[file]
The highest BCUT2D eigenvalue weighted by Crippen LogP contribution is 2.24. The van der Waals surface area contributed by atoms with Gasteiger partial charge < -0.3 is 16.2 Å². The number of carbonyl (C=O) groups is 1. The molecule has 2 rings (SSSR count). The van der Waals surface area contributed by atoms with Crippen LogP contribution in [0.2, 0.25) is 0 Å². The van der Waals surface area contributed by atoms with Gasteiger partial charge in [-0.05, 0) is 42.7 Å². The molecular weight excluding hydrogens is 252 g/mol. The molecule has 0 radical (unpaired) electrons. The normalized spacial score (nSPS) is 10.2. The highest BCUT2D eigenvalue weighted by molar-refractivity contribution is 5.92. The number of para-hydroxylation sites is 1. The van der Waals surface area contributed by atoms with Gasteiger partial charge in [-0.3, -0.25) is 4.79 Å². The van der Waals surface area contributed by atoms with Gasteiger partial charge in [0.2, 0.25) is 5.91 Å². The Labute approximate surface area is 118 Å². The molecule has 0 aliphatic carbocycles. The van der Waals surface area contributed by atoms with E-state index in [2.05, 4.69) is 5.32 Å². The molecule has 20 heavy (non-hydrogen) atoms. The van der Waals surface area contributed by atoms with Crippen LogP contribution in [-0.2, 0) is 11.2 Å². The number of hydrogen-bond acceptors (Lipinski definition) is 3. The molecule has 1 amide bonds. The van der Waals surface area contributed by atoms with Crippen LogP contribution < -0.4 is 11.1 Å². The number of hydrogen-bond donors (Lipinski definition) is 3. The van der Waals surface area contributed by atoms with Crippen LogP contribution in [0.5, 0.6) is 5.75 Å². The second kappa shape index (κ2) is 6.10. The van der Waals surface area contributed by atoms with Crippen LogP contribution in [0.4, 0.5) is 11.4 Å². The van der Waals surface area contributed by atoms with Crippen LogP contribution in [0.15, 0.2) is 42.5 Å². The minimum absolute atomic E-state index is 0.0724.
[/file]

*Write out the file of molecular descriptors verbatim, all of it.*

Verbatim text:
The highest BCUT2D eigenvalue weighted by Crippen LogP contribution is 2.24. The van der Waals surface area contributed by atoms with Gasteiger partial charge < -0.3 is 16.2 Å². The number of carbonyl (C=O) groups is 1. The molecule has 2 rings (SSSR count). The van der Waals surface area contributed by atoms with Crippen LogP contribution in [0.2, 0.25) is 0 Å². The van der Waals surface area contributed by atoms with Gasteiger partial charge in [-0.05, 0) is 42.7 Å². The molecular weight excluding hydrogens is 252 g/mol. The molecule has 0 radical (unpaired) electrons. The normalized spacial score (nSPS) is 10.2. The highest BCUT2D eigenvalue weighted by molar-refractivity contribution is 5.92. The number of para-hydroxylation sites is 1. The van der Waals surface area contributed by atoms with Gasteiger partial charge in [-0.3, -0.25) is 4.79 Å². The van der Waals surface area contributed by atoms with Gasteiger partial charge in [0.2, 0.25) is 5.91 Å². The Labute approximate surface area is 118 Å². The molecule has 0 aliphatic carbocycles. The van der Waals surface area contributed by atoms with E-state index in [2.05, 4.69) is 5.32 Å². The molecule has 20 heavy (non-hydrogen) atoms. The van der Waals surface area contributed by atoms with Crippen LogP contribution in [-0.2, 0) is 11.2 Å². The number of hydrogen-bond acceptors (Lipinski definition) is 3. The molecule has 1 amide bonds. The van der Waals surface area contributed by atoms with Crippen LogP contribution < -0.4 is 11.1 Å². The number of hydrogen-bond donors (Lipinski definition) is 3. The van der Waals surface area contributed by atoms with Crippen LogP contribution in [0.5, 0.6) is 5.75 Å². The second kappa shape index (κ2) is 6.10. The van der Waals surface area contributed by atoms with Crippen LogP contribution in [0.4, 0.5) is 11.4 Å². The van der Waals surface area contributed by atoms with Crippen LogP contribution in [0.15, 0.2) is 42.5 Å². The minimum absolute atomic E-state index is 0.0724.